By Laurent Lefevre
Photos by Fabrice Lievin, Serge Maraval, Valérie Tournois, Hélène Vienney-Touraine
(Part 1 of 2) – Welcome to Rajamaa, located in Swedish Lapland, some 200 kilometers above the Arctic Circle. Rajamaa actually is in Pitkäsaari by the river Muonio uniting Sweden with Finland. In this isolated territory man still lives in harmony with nature. It is a great place for a Covid – Safe adventure. From forest skiing and snow shoeing to discovering dogs and traveling on reindeers sledges, and meeting Sami people, the last indigenous people of Europe, going through this part of Sweden to see and photograph the Northern Lights was unforgettable.
Into The Heart of Blankness
To explore the area, nothing better than to put on snowshoes. When you leave the main piste and plunge deep in the forest snowshoes on, your body seems to sink into the powder snow: the surprise quickly gives way to pleasure for this new sensation.
As the Kurtz of Conrad’s Heart of Darkness, you penetrate deeper and deeper into the heart of blankness. It is ‘like traveling back to the earliest beginnings of the world, when vegetation rioted on the earth and the big trees were kings. An empty space opens to you and a great silence envelops you, only disturbed by the scratching of your feet on the powder snow.
This guided trip Led by Lars, makes you experience the rare nature of the Taiga: tracks of birds, lynx feet in the fresh snow, a trunk lacerated by a bear which has marked its territory before going in hibernation.
Gliding Among Pines and Spruces
With forest skies, the old white skies of the Swedish army, you can go deep in the forest. On a morning’s frozen snow, it is exhilarating to glide among pines and spruces in this northern coniferous forest.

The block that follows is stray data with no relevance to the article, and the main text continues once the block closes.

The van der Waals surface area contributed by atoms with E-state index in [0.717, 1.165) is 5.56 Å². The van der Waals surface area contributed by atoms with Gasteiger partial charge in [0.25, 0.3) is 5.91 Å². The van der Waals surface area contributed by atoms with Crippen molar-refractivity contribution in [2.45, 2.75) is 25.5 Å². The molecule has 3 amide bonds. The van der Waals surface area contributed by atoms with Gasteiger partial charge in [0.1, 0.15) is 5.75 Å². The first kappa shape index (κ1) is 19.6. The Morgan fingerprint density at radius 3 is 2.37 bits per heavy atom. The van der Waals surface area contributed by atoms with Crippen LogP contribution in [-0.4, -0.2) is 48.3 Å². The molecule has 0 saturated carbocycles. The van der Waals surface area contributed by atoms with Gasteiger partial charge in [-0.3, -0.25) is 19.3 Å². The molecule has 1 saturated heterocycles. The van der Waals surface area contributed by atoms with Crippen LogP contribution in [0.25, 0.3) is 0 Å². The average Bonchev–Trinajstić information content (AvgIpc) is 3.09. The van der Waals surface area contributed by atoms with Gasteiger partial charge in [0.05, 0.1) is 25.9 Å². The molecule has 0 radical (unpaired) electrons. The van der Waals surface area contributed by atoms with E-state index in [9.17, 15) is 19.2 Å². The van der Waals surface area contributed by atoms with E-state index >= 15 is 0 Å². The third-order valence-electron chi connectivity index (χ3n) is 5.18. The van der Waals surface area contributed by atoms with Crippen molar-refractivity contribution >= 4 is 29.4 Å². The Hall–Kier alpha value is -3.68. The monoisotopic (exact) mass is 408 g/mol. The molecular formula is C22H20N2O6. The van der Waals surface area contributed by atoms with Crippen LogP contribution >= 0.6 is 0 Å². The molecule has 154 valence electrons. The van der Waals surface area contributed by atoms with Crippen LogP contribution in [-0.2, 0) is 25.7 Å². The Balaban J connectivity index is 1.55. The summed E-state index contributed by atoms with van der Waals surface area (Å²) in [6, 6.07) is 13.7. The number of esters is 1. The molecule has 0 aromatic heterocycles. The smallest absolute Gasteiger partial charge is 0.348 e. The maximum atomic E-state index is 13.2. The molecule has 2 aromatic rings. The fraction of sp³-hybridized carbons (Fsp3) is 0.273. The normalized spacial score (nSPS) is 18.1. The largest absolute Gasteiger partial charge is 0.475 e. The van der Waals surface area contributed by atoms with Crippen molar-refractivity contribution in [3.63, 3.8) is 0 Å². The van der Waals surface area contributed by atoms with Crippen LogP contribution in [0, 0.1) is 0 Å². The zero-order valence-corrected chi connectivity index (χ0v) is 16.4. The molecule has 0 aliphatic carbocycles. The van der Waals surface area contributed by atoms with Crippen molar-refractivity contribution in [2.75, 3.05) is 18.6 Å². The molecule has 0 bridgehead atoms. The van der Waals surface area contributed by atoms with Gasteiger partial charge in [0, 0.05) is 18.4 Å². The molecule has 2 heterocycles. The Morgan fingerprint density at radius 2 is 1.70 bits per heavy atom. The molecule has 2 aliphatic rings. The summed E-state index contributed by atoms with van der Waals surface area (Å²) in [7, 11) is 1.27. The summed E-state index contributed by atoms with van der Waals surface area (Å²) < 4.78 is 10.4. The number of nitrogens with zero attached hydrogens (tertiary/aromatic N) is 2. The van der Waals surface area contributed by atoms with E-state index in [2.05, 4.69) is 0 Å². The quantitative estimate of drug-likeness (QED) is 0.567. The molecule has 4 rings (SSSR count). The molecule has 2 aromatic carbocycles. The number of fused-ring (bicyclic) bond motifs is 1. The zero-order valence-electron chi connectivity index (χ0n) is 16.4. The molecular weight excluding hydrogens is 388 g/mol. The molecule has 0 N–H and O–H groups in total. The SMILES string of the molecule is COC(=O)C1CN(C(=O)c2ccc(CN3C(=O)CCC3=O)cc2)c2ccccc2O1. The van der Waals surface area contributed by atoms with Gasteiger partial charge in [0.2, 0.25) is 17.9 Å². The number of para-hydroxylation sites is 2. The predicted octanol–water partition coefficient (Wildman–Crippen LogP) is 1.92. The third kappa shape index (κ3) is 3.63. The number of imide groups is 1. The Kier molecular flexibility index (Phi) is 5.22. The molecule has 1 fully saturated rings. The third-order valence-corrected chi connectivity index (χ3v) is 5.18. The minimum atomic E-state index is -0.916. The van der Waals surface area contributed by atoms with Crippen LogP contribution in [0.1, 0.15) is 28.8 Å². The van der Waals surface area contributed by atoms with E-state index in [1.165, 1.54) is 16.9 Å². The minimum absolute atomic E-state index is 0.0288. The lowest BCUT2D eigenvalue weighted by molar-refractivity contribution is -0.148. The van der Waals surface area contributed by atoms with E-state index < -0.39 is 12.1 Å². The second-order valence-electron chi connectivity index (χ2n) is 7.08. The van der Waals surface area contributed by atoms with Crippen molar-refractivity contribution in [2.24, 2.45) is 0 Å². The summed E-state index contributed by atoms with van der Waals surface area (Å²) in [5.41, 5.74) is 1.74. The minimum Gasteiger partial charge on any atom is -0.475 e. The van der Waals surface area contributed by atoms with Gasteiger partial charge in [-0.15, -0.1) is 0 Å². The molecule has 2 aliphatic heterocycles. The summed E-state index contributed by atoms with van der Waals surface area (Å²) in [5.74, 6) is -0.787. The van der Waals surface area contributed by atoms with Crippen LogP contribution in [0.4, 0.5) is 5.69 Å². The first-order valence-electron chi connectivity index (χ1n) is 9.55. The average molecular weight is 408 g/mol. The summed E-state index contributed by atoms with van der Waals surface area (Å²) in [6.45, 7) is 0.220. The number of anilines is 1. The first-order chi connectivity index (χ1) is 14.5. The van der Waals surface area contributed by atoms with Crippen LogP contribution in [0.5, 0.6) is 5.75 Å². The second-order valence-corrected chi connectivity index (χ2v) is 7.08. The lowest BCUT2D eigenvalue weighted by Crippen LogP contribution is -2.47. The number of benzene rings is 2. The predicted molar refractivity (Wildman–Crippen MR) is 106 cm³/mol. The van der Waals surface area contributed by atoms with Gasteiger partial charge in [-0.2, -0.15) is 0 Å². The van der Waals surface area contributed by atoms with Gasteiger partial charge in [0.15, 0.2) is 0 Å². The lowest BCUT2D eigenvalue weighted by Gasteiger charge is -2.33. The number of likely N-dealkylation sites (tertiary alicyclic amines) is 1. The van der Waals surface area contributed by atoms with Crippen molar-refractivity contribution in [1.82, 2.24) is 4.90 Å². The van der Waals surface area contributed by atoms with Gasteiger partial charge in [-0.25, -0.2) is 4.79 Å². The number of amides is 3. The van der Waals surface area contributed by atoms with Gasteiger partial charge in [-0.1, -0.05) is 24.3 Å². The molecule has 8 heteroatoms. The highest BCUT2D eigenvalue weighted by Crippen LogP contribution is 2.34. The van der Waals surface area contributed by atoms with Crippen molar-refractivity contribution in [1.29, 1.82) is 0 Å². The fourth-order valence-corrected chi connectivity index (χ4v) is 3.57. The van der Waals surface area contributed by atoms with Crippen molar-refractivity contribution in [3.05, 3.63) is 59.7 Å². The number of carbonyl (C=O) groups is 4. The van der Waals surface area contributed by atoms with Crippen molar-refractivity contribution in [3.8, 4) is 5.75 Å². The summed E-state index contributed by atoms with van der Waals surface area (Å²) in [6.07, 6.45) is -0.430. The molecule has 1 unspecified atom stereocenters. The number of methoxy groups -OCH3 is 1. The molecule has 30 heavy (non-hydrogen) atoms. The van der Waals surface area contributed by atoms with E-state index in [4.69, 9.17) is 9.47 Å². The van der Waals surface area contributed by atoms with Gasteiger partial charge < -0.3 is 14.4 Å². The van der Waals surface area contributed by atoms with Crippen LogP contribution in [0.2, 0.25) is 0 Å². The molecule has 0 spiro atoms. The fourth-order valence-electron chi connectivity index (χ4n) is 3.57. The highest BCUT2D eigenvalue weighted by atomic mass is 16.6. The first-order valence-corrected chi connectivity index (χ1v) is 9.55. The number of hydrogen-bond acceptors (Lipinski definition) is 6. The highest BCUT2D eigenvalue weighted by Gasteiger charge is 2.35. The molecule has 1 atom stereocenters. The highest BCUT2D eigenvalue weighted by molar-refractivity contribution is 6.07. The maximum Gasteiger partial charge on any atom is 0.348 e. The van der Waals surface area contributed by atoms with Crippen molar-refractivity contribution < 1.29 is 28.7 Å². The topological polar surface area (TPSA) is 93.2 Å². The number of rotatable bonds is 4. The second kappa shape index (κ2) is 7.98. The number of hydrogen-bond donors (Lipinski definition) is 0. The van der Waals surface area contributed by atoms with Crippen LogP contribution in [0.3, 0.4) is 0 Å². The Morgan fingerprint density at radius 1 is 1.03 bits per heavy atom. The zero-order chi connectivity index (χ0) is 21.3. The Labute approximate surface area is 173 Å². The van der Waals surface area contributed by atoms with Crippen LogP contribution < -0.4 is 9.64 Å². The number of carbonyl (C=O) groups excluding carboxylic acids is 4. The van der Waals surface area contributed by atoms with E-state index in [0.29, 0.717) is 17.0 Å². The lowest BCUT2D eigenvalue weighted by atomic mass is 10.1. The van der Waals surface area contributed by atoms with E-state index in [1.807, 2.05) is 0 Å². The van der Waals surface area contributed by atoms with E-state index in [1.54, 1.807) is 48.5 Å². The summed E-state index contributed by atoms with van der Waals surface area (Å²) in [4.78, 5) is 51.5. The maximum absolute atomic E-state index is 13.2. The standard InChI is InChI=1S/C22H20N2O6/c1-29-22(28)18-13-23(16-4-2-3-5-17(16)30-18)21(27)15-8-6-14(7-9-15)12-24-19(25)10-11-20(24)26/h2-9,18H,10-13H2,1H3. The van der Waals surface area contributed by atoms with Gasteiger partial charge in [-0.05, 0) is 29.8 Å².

Some trees bend under the snow, dazzling you with their whiteness or catching your eyes with their strange winter coats which make them look like the Michelin Man. The long-time-awaited snow has fallen in abundance and sticks to your skis when the temperature reaches around 30°F (-1 °C), an abnormal heat for these latitudes. The snow hadn’t arrived until the end of November, a month classified worldwide as the warmest ever recorded (+ 0.77°C above average, but in Scandinavia it was almost 5°C, above average temperatures).
Around midday, your lunch is cooked on a flaming log fire in the forest. Like the Bedouins of the Sahara who dig in the sand to light their fire or for shelter, Lars clears a large circle in the snow and carves a few logs with a knife attached to his belt. Before snowshoeing back to Rajamaa, we savor a sausage grilled over the flame and a hot blackcurrant juice.
First Northern Lights
At Rajamaa it snowed most of the day on Februay 25, 2021. Unexpectedly, the sky provides a clear night and a Northern light can be spotted, like the trailer of the night filled with Northern lights that we will be able to see from the refuge Moukon Kuusikot built by Lars.
[…to be continued.]
Please note: Sweden requires a negative PCR-test for Covid for entering the country. It should not be older than 48 hours.
To read part 2 of this article, please go to: A Trip to See the Northern Lights